Fujifilm FinePix A345 – The Fujifilm FinePix A345 retails for around US $179.95 online and comes with a comparable CCD size of 4.1 MP. It also has a 3x optical zoom lens and a 3.6x digital zoom setting. The A345 can record in five still and two video formats (both with a frame rate of 15 fps). Like the D-425, this camera does not have audio recording abilities. Although the A345 has manual exposure compensation, it has a more limited white balance selection than the M307. That being said, it does have EV and flash control available. The A345 does not have any built-in memory but does come with a 16MB memory card. And finally, the A345 is also able to engage in direct printing, and comes with a larger 1.7-inch LCD screen with a pixel count of 115,000 pixels. When compared with the M307 in regards to options and features, it seems that the HP is still a better option for the user who is looking for more control and higher image quality/number of image settings for capturing photos and videos.**

**

**Who It's For

***Point-and-Shooters -* The Olympus D-425 is solely designed for the point-and-shoot market. The camera is light on manual controls but compensates by creating a fully automated interface. Users can shoot and print right out of the box without any photographic understanding or camera training. This is all offered at a budget price and if a fixed focal length lens is not a problem, will be sufficient for most beginner users.

*Budget Consumers - *This camera is certainly a potential choice for the budget consumer, due to the affordable online price of $125.00 (currently); however, if the user can afford to pay a bit more, they could remain under $200 and gain a lot in the way of control and image quality.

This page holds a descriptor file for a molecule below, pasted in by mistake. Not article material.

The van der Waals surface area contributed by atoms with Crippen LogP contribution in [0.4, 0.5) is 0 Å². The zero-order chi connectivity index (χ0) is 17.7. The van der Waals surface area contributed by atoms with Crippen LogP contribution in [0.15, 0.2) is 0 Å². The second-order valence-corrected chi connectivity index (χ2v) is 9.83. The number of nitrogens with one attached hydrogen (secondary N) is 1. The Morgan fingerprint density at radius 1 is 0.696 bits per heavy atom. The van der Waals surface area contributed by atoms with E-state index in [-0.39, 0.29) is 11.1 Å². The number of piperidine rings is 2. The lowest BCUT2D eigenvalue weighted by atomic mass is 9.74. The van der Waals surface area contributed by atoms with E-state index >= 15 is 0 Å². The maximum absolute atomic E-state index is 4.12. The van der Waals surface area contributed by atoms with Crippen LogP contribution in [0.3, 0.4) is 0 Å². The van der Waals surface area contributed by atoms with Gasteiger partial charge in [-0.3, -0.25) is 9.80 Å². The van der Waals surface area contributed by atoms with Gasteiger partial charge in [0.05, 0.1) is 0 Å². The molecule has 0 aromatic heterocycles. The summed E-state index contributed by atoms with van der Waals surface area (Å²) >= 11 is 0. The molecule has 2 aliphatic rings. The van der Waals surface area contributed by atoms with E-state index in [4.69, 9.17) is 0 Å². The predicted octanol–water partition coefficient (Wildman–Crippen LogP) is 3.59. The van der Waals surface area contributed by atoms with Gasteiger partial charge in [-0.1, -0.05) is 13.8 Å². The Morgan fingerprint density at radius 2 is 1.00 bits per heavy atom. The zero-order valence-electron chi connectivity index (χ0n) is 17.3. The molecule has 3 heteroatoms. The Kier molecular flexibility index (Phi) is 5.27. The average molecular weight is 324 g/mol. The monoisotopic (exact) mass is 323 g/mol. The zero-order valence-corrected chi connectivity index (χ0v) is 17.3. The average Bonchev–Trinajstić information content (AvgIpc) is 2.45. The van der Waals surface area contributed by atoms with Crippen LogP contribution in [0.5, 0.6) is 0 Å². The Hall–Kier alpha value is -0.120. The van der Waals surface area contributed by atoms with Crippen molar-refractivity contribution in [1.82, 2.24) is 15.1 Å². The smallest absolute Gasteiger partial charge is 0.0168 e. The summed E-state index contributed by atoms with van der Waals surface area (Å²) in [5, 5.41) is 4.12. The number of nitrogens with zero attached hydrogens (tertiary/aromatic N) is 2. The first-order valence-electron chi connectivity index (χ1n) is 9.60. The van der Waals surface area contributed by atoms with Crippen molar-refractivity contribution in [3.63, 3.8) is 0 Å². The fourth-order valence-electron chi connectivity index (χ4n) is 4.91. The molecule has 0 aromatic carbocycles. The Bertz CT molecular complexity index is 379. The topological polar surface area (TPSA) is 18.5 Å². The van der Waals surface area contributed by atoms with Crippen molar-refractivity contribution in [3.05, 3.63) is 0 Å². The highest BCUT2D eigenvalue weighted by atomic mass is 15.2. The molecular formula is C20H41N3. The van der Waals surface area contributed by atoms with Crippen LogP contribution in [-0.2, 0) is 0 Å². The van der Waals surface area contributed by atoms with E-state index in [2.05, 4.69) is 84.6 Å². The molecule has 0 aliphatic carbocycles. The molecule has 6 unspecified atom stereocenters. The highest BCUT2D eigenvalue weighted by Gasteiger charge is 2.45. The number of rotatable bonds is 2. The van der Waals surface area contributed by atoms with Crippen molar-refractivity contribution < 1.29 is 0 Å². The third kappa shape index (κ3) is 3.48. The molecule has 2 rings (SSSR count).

Gadget Freaks – The D-425 is a basic, stripped down, unfettered, point-and-shoot camera with no surprising or intriguing add-ons to stimulate the gadget freak into a frenzy of tech talk and spec citing.

Manual Control Freaks - *Unless frustration is an intended result of this camera purchase, the manual control user would benefit from looking elsewhere for their next camera with point-and-shoot capability.

*Pros/Serious Hobbyists -
There is no reason that the pro or serious hobbyist would be drawn to this camera model since the Olympus D-425 has so few manual controls, low image resolutions, no optical zoom, and requires extra memory for a memory card for higher quality images to be captured.

Our editors review and recommend products to help you buy the stuff you need. If you make a purchase by clicking one of our links, we may earn a small share of the revenue. Our picks and opinions are independent from any business incentives.

Sections

  1. Testing / Performance
  2. Physical Tour
  3. Components
  4. Design / Layout
  5. Modes
  6. Control Options
  7. Image Parameters
  8. Connectivity / Extras
  9. Overall Impressions
  10. Conclusion
  11. Specs

What's Your Take?

All Comments
Our editors review and recommend products to help you buy the stuff you need. If you make a purchase by clicking one of our links, we may earn a small share of the revenue. Our picks and opinions are independent from any business incentives.